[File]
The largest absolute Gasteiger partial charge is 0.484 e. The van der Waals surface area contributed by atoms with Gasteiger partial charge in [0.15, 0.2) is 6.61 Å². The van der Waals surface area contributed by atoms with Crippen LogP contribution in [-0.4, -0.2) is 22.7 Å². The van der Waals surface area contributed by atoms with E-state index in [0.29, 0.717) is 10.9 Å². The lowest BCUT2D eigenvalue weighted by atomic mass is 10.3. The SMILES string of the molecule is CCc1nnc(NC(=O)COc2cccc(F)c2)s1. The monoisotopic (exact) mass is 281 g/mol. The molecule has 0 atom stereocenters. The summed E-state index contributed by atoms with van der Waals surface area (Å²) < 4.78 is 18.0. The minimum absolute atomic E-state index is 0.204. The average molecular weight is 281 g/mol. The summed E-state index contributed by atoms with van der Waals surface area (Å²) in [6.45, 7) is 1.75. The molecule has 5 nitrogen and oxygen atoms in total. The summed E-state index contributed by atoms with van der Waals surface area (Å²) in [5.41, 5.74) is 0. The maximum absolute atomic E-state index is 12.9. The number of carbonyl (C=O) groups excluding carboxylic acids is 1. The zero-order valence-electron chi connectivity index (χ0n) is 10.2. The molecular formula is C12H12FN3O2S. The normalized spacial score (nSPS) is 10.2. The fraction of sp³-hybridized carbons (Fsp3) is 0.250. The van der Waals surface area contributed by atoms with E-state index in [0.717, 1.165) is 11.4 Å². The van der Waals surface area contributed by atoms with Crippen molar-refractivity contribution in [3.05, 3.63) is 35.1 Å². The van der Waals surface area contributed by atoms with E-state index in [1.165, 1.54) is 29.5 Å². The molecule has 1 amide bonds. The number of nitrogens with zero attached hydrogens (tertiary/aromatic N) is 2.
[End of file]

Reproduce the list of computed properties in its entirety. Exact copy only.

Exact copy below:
The largest absolute Gasteiger partial charge is 0.484 e. The van der Waals surface area contributed by atoms with Gasteiger partial charge in [0.15, 0.2) is 6.61 Å². The van der Waals surface area contributed by atoms with Crippen LogP contribution in [-0.4, -0.2) is 22.7 Å². The van der Waals surface area contributed by atoms with E-state index in [0.29, 0.717) is 10.9 Å². The lowest BCUT2D eigenvalue weighted by atomic mass is 10.3. The SMILES string of the molecule is CCc1nnc(NC(=O)COc2cccc(F)c2)s1. The monoisotopic (exact) mass is 281 g/mol. The molecule has 0 atom stereocenters. The summed E-state index contributed by atoms with van der Waals surface area (Å²) < 4.78 is 18.0. The minimum absolute atomic E-state index is 0.204. The average molecular weight is 281 g/mol. The summed E-state index contributed by atoms with van der Waals surface area (Å²) in [6.45, 7) is 1.75. The molecule has 5 nitrogen and oxygen atoms in total. The summed E-state index contributed by atoms with van der Waals surface area (Å²) in [5.41, 5.74) is 0. The maximum absolute atomic E-state index is 12.9. The number of carbonyl (C=O) groups excluding carboxylic acids is 1. The zero-order valence-electron chi connectivity index (χ0n) is 10.2. The molecular formula is C12H12FN3O2S. The normalized spacial score (nSPS) is 10.2. The fraction of sp³-hybridized carbons (Fsp3) is 0.250. The van der Waals surface area contributed by atoms with E-state index in [0.717, 1.165) is 11.4 Å². The van der Waals surface area contributed by atoms with Crippen molar-refractivity contribution in [3.05, 3.63) is 35.1 Å². The van der Waals surface area contributed by atoms with E-state index in [1.165, 1.54) is 29.5 Å². The molecule has 1 amide bonds. The number of nitrogens with zero attached hydrogens (tertiary/aromatic N) is 2.